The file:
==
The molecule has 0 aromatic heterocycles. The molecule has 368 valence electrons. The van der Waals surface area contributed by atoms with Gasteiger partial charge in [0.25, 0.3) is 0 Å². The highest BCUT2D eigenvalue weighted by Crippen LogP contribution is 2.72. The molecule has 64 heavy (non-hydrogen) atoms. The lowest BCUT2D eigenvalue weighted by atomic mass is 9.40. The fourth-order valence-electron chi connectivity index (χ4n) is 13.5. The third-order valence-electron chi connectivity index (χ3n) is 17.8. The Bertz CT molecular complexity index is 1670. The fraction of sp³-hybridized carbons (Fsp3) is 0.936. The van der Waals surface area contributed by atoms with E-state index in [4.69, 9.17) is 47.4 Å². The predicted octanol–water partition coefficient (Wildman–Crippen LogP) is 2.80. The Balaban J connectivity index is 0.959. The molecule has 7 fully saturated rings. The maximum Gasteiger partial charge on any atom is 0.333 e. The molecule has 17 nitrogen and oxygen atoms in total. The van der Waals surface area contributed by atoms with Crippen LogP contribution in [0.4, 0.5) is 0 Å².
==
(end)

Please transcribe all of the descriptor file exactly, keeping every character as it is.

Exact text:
The molecule has 0 aromatic heterocycles. The molecule has 368 valence electrons. The van der Waals surface area contributed by atoms with Gasteiger partial charge in [0.25, 0.3) is 0 Å². The highest BCUT2D eigenvalue weighted by Crippen LogP contribution is 2.72. The molecule has 64 heavy (non-hydrogen) atoms. The lowest BCUT2D eigenvalue weighted by atomic mass is 9.40. The fourth-order valence-electron chi connectivity index (χ4n) is 13.5. The third-order valence-electron chi connectivity index (χ3n) is 17.8. The Bertz CT molecular complexity index is 1670. The fraction of sp³-hybridized carbons (Fsp3) is 0.936. The van der Waals surface area contributed by atoms with E-state index in [4.69, 9.17) is 47.4 Å². The predicted octanol–water partition coefficient (Wildman–Crippen LogP) is 2.80. The Balaban J connectivity index is 0.959. The molecule has 7 fully saturated rings. The maximum Gasteiger partial charge on any atom is 0.333 e. The molecule has 17 nitrogen and oxygen atoms in total. The van der Waals surface area contributed by atoms with Crippen LogP contribution in [0.4, 0.5) is 0 Å².